While many suppliers have taken steps to accommodate the growing numbers of solo travelers, agents say the industry hasn’t gone far enough––especially when it comes to often-costly single supplements.
“The industry is recognizing that there are a lot of single travelers out there, so they’re making a small effort to provide for them. But I think they need to be more generous,” said Lisa Silvestri, of Silvestri Travel, a NEST member in Sarasota, Fla.
Agents said they were relieved that suppliers are starting to cater to singles.
They applauded moves by tour and cruise companies to reduce single supplements significantly or, in some cases, waive them altogether––usually for designated sailings or tours as departure dates near.
As a result of such initiatives, singles “usually don’t have to pay 200%,” said Patricia Klippel, CTA, a travel advisor for Cardoza Travel, a Virtuoso agency in Palo Alto, Calif.
In Klippel’s experience, higher-end cruise and tour companies are most generous to single travelers, charging singles 125% to 150% of the per person double occupancy fare, rather than the traditional 200%. Some suppliers have lowered their standard single supplements even further.
Agents also noted the introduction by cruise lines of single cabins as well as initiatives by tour firms to set aside specific departures for single travelers.
But some cruise and tour suppliers still levy the higher single supplements, and that stings, agents said. Cruise lines also charge double NCFs for single travelers, they noted.
“Solo travelers are getting tired of getting killed by the single supplement,” said Ilene Koenig, CTC, an independent travel consultant at Let’s Travel in Los Angeles, a division of Signature member Plaza Travel.
Explaining the costs
The single supplements can come as a surprise to first-time solo travelers, putting agents in the position of having to explain the additional cost.
Klippel recalled a phone call she received in early November from a woman who said, “‘My children are all doing something for Thanksgiving. Can you get me a trip to Hawaii?’
“I had to explain the single supplement,” Klippel said.
Her approach is to point out to customers that if they were staying alone at a hotel, the hotel wouldn’t cut the room rate in half. “That’s the easiest way to explain it,” she said.
Eats into budgets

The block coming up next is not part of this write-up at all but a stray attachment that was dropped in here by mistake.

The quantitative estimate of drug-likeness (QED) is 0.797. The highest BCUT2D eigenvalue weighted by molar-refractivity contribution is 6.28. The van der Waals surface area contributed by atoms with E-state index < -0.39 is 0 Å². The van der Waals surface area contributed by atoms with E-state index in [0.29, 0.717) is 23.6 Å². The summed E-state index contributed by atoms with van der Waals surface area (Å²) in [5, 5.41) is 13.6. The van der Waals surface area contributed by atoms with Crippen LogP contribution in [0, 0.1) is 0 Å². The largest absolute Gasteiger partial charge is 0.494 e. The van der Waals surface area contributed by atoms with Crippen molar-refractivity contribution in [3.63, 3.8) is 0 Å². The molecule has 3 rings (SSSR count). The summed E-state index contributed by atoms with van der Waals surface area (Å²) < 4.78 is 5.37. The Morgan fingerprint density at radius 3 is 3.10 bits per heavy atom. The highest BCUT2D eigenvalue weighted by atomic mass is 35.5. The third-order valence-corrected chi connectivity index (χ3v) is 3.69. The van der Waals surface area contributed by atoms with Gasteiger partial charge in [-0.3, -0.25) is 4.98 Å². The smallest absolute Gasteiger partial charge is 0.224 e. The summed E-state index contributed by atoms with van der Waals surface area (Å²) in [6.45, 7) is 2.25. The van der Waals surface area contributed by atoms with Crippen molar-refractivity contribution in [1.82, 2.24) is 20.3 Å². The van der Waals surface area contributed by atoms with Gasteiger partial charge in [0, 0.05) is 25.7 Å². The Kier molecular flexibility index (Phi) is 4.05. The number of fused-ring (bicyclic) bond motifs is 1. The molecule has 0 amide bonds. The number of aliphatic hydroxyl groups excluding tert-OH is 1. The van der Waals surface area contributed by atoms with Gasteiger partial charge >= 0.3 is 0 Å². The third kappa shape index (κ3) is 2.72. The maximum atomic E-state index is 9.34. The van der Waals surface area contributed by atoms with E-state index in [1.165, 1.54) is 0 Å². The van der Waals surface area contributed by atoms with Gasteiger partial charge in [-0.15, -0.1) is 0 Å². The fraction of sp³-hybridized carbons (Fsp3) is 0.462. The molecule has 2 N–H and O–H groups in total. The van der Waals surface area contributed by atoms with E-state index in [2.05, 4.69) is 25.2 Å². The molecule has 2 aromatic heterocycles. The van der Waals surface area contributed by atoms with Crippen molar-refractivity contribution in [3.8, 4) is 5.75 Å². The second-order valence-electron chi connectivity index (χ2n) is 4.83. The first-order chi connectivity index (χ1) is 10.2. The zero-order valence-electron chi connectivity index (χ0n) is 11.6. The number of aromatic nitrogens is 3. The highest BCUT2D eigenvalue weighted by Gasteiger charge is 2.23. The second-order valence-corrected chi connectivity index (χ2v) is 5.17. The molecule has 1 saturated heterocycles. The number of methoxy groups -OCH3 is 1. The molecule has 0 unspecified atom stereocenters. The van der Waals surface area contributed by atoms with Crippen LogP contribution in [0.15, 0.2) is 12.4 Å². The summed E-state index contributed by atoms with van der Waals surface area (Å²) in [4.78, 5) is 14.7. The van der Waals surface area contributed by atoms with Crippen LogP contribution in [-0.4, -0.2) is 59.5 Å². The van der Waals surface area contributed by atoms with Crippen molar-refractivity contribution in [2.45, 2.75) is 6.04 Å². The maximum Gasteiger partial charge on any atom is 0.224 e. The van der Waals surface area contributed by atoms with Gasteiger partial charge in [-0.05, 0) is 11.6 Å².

Not all clients are able––or willing––to pay the additional costs that come with traveling solo.
“I have clients that love to travel; they like traveling on their own, meeting new friends. But it really takes a bite out of their budgets to have to pay double the price,” Silvestri said.
Silvestri said one of her wealthy clients who prefers five-star and six-star accommodations would travel alone more often were it not for the extra charges levied on solo travelers.
“She doesn’t want to throw her money away. So she has to come up with a distant relative to take on a trip with her to have the kind of experience she wants.”
So when a supplier like Silversea Cruises waives the single supplement on select sailings, as Silversea did recently, Silvestri makes it a point to let her client know about the offers.
A modest proposal
Silvestri would like to see cruise and tour companies make it standard policy to set aside a certain number of cabins and seats for singles on all departures and waive the single supplements on them altogether.
The suppliers could offer the single rates on a first-come, first-served basis, and set a booking deadline, after which they would revert to the per person double rate, she suggested.
That might cost suppliers in the short-term, she acknowledged, but “with the goodwill they would foster, I think they’d get more and more single people willing to travel.”
More generous policies would open up the market to a “potentially huge demographic,” including younger travelers, many of whom like to travel solo but stay away from traditional tours because of the extra costs imposed on singles, Silvestri said.
The issue of affordable travel for single travelers “has been gnawing at the single market since I started 20 years ago,” said Tammy Weiler, founder and president of Singles Travel International (STI), a Boca Raton, Fla., firm affiliated with MAST.
STI offers a fast-growing membership-based program that operates group trips for baby boomers. Rather than work with major tour operators, STI deals with local tour companies and with hotels, local transportation companies and other vendors that accommodate singles.
“Tour operators have limits on single occupancy,” Weiler explained. “They allow about 10% of the group to have single accommodations at a single supplement rate. That doesn’t always work.”
Among cruise lines, Weiler singled out Norwegian, saying its Studio cabins for singles “sell like crazy.”
In step with the times
Suppliers that are taking steps to be more accommodating to solo travelers recognize a growing opportunity, one that agents recognize as well.
“The industry is seeing that there’s a big market that’s untapped,” said Koenig of Let’s Travel.
“The bottom line is that we’re definitely getting requests from singles, and slowly the industry is starting to respond to it,” Koenig said.